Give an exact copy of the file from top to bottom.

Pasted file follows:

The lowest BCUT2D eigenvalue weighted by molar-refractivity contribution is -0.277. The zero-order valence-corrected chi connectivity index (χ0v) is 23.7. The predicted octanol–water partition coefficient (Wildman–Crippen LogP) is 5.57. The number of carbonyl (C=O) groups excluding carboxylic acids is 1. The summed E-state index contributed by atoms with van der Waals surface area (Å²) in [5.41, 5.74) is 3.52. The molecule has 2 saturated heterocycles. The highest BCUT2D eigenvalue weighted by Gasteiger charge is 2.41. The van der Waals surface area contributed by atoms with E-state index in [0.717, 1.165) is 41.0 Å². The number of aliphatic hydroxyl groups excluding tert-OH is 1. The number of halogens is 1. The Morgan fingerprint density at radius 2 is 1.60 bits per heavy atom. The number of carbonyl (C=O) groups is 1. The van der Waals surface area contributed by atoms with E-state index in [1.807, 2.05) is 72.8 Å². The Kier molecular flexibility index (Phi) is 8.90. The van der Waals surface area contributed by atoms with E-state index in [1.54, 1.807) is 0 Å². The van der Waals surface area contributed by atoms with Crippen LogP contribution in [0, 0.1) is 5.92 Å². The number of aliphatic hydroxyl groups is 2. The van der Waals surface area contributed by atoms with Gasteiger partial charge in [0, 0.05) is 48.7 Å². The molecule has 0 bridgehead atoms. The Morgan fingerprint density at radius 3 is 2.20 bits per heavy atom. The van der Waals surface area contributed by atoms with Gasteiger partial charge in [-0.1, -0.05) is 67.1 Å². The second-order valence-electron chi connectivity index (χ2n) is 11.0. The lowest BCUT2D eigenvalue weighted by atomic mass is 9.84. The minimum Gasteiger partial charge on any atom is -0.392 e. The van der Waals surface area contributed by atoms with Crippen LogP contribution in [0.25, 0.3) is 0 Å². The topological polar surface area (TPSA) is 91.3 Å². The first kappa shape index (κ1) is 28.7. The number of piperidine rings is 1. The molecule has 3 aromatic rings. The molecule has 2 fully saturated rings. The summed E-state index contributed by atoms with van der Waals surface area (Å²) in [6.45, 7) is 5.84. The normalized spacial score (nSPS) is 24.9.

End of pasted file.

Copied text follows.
The lowest BCUT2D eigenvalue weighted by molar-refractivity contribution is -0.277. The zero-order valence-corrected chi connectivity index (χ0v) is 23.7. The predicted octanol–water partition coefficient (Wildman–Crippen LogP) is 5.57. The number of carbonyl (C=O) groups excluding carboxylic acids is 1. The summed E-state index contributed by atoms with van der Waals surface area (Å²) in [5.41, 5.74) is 3.52. The molecule has 2 saturated heterocycles. The highest BCUT2D eigenvalue weighted by Gasteiger charge is 2.41. The van der Waals surface area contributed by atoms with E-state index in [0.717, 1.165) is 41.0 Å². The number of aliphatic hydroxyl groups excluding tert-OH is 1. The number of halogens is 1. The Morgan fingerprint density at radius 2 is 1.60 bits per heavy atom. The number of carbonyl (C=O) groups is 1. The van der Waals surface area contributed by atoms with E-state index in [1.807, 2.05) is 72.8 Å². The Kier molecular flexibility index (Phi) is 8.90. The van der Waals surface area contributed by atoms with E-state index in [1.54, 1.807) is 0 Å². The van der Waals surface area contributed by atoms with Crippen LogP contribution in [0, 0.1) is 5.92 Å². The number of aliphatic hydroxyl groups is 2. The van der Waals surface area contributed by atoms with Gasteiger partial charge in [0, 0.05) is 48.7 Å². The molecule has 0 bridgehead atoms. The Morgan fingerprint density at radius 3 is 2.20 bits per heavy atom. The van der Waals surface area contributed by atoms with Gasteiger partial charge in [-0.1, -0.05) is 67.1 Å². The second-order valence-electron chi connectivity index (χ2n) is 11.0. The lowest BCUT2D eigenvalue weighted by atomic mass is 9.84. The minimum Gasteiger partial charge on any atom is -0.392 e. The van der Waals surface area contributed by atoms with Crippen LogP contribution in [0.25, 0.3) is 0 Å². The topological polar surface area (TPSA) is 91.3 Å². The first kappa shape index (κ1) is 28.7. The number of piperidine rings is 1. The molecule has 3 aromatic rings. The molecule has 2 fully saturated rings. The summed E-state index contributed by atoms with van der Waals surface area (Å²) in [6.45, 7) is 5.84. The normalized spacial score (nSPS) is 24.9.